“In an early interview, a reporter asked just how much of his bragging was genuine. How much of his ‘I am the greatest and gee ain’t I pretty’ routine did he believe. He answered precisely and without hesitation: ’Seventy five percent.’ It must have been refreshing for the public to know that there were limits to his self- love. Was it possible he possessed a trace of humility?”

“Born in the age of Jim Crow, Ali lived to see a black man elected president. Just as remarkable was the arc of his own life: the son of a poorly educated sign painter became the most famous man in the world; the greatest professional fighter of his time became his country’s most important draft resister. Although he had always been ambitious and always yearned for wealth, he had somehow remained warm and genuine, a man of sincere feeling and wit. Bitterness and cynicism never touched him-perhaps because he recognised this lesson of his own life: that American society, for all its flaws, produced remarkable men from unremarkable origins. He himself, indubitably was one.”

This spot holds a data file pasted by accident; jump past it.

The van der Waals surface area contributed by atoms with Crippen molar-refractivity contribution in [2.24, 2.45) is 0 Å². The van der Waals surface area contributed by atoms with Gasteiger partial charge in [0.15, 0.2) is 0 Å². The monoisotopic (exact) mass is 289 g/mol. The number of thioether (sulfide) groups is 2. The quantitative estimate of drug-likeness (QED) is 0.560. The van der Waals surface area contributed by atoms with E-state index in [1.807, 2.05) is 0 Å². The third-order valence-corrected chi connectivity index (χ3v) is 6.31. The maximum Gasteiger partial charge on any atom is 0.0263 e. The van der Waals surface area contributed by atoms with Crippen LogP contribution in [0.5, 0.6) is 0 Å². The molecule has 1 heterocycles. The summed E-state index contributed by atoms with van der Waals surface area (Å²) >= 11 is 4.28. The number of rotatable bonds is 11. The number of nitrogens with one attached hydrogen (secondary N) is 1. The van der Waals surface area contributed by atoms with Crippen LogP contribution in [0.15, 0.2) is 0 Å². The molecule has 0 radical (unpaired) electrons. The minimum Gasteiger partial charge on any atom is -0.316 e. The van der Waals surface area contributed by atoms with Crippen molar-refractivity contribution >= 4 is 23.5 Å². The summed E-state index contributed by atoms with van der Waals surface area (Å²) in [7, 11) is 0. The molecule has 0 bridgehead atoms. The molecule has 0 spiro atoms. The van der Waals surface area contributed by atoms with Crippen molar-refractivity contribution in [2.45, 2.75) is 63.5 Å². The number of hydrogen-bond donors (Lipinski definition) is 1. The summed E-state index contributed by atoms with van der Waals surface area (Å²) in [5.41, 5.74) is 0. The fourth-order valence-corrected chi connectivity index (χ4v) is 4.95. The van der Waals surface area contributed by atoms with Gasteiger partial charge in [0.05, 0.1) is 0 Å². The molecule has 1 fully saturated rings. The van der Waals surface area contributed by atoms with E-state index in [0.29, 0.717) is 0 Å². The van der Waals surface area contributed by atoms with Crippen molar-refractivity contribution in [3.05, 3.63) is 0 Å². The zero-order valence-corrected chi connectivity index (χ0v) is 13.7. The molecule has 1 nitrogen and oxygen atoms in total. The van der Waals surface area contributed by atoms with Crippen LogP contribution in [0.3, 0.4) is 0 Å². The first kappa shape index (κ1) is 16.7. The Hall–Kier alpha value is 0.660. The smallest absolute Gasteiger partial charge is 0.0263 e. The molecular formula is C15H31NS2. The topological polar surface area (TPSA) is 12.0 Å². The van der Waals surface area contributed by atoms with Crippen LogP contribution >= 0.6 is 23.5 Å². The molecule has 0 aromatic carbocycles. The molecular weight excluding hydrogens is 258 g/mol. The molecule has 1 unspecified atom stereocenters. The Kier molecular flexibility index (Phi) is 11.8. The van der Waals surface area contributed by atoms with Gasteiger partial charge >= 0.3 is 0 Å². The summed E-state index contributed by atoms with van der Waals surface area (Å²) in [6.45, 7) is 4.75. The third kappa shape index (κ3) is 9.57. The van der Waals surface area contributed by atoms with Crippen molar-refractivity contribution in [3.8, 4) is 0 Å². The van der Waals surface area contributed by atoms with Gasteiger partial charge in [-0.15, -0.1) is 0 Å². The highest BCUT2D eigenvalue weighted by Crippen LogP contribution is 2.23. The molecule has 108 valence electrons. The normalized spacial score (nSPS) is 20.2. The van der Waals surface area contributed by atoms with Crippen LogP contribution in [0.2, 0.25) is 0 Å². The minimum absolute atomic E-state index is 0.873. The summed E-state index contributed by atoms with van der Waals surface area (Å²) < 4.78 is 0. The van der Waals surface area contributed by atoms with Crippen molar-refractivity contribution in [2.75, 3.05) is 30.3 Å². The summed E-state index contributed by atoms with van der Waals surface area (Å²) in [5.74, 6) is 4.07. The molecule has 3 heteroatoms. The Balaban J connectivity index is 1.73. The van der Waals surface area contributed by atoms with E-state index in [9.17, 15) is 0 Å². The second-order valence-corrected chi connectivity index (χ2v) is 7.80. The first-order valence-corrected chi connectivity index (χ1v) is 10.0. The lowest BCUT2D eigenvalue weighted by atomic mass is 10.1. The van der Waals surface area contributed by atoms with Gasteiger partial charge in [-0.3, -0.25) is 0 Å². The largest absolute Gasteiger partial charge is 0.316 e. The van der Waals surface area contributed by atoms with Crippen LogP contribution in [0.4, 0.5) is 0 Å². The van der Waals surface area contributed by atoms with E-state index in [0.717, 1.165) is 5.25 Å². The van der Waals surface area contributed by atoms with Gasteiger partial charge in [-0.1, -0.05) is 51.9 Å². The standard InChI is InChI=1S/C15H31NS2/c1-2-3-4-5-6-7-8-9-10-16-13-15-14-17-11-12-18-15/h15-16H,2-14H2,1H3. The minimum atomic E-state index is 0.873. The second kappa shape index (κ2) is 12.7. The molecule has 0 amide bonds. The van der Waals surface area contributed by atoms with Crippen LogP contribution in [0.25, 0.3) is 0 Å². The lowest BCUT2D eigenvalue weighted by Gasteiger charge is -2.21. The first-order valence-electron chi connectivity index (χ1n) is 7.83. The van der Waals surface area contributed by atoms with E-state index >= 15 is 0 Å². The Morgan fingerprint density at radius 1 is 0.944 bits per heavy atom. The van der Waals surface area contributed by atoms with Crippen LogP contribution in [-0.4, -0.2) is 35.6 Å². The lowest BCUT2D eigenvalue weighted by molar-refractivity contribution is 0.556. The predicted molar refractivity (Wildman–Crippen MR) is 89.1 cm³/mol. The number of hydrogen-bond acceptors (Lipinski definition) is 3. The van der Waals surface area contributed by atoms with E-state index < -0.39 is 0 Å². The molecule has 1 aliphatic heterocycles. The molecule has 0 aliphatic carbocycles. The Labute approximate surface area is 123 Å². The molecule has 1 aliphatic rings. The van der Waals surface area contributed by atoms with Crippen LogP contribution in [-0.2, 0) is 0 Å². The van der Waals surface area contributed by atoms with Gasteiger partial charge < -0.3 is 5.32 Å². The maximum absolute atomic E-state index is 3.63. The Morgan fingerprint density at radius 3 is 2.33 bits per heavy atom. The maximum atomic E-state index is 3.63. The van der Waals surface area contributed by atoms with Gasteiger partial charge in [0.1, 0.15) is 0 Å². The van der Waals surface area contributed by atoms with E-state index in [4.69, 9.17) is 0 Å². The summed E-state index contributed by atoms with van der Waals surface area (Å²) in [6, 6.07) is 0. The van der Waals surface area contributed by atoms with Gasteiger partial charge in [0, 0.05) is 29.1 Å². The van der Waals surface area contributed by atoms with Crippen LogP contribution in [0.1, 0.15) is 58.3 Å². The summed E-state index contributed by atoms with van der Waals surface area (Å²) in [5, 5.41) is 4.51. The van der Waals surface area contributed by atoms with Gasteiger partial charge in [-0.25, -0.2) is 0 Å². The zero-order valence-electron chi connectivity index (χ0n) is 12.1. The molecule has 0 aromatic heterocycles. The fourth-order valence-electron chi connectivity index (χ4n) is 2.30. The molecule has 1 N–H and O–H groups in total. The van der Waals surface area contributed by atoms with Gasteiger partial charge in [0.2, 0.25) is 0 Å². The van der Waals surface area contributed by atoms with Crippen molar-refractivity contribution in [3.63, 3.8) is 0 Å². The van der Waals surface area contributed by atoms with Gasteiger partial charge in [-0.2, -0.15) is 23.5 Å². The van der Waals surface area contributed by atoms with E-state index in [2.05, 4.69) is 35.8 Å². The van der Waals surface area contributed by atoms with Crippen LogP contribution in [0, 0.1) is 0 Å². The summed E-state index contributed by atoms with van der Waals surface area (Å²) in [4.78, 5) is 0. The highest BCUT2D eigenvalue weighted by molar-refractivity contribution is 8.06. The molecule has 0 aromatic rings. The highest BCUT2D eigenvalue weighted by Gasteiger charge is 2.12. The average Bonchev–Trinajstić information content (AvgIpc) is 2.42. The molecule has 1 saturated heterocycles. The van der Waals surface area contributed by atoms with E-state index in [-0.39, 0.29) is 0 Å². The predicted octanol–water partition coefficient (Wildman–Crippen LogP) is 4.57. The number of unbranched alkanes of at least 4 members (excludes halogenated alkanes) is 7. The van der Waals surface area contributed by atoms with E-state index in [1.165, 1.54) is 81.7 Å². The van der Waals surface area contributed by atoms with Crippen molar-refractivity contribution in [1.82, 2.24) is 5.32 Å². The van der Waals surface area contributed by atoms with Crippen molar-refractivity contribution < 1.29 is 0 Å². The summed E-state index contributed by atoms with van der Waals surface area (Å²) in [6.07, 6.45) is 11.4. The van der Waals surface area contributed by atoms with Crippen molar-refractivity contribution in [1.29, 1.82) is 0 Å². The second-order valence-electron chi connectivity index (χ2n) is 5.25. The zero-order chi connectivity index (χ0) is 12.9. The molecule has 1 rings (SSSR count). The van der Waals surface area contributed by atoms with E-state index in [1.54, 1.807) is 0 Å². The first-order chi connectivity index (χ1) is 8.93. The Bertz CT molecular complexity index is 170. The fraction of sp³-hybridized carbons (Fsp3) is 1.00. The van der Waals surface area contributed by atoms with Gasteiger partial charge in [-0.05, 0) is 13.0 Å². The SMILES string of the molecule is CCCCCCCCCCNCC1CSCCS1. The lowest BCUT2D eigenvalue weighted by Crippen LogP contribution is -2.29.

In one of his final interviews, he assessed his own accomplishments: “I had to prove you could be a new kind of black man. I had to show that to the world.”

After reading the book, one’s take-away impression of Muhammad Ali is likely to be affected. Ali – A Life doesn’t pull any punches, there is much sadness and maybe even some disappointment. His stature as a great boxer and his positive legacy to the sport remains unblemished. Ali, the person comes across as a courageous, enormously kind, caring and generous man. Add to this, more than a dab of naivety, too little self- care and maybe too much unbridled giving of himself.